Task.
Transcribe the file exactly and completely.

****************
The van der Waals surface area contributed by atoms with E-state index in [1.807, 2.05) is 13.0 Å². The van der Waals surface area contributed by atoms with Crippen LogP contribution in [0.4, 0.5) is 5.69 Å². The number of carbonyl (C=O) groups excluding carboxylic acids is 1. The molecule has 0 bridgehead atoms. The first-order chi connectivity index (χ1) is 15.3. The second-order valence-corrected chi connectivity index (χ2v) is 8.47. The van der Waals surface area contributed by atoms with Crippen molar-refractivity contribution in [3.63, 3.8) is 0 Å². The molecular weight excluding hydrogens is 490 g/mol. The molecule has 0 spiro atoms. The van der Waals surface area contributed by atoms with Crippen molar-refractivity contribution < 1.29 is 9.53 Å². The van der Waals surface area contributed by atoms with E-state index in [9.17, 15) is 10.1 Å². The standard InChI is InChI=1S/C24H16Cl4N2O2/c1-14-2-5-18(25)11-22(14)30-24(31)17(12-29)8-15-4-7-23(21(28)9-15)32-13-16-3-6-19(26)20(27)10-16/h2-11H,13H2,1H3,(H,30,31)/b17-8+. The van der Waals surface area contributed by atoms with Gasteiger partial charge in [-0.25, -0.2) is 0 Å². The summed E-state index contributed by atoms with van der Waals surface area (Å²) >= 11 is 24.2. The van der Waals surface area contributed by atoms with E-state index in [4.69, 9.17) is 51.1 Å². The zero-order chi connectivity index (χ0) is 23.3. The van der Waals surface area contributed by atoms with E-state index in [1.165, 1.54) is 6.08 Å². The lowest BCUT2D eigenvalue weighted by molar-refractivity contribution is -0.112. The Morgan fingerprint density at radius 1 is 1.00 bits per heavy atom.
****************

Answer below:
The van der Waals surface area contributed by atoms with E-state index in [1.807, 2.05) is 13.0 Å². The van der Waals surface area contributed by atoms with Crippen LogP contribution in [0.4, 0.5) is 5.69 Å². The number of carbonyl (C=O) groups excluding carboxylic acids is 1. The molecule has 0 bridgehead atoms. The first-order chi connectivity index (χ1) is 15.3. The second-order valence-corrected chi connectivity index (χ2v) is 8.47. The van der Waals surface area contributed by atoms with Crippen molar-refractivity contribution in [3.63, 3.8) is 0 Å². The molecular weight excluding hydrogens is 490 g/mol. The molecule has 0 spiro atoms. The van der Waals surface area contributed by atoms with Crippen molar-refractivity contribution < 1.29 is 9.53 Å². The van der Waals surface area contributed by atoms with E-state index in [9.17, 15) is 10.1 Å². The standard InChI is InChI=1S/C24H16Cl4N2O2/c1-14-2-5-18(25)11-22(14)30-24(31)17(12-29)8-15-4-7-23(21(28)9-15)32-13-16-3-6-19(26)20(27)10-16/h2-11H,13H2,1H3,(H,30,31)/b17-8+. The van der Waals surface area contributed by atoms with Gasteiger partial charge in [-0.25, -0.2) is 0 Å². The summed E-state index contributed by atoms with van der Waals surface area (Å²) >= 11 is 24.2. The van der Waals surface area contributed by atoms with E-state index in [4.69, 9.17) is 51.1 Å². The zero-order chi connectivity index (χ0) is 23.3. The van der Waals surface area contributed by atoms with E-state index in [1.165, 1.54) is 6.08 Å². The lowest BCUT2D eigenvalue weighted by molar-refractivity contribution is -0.112. The Morgan fingerprint density at radius 1 is 1.00 bits per heavy atom.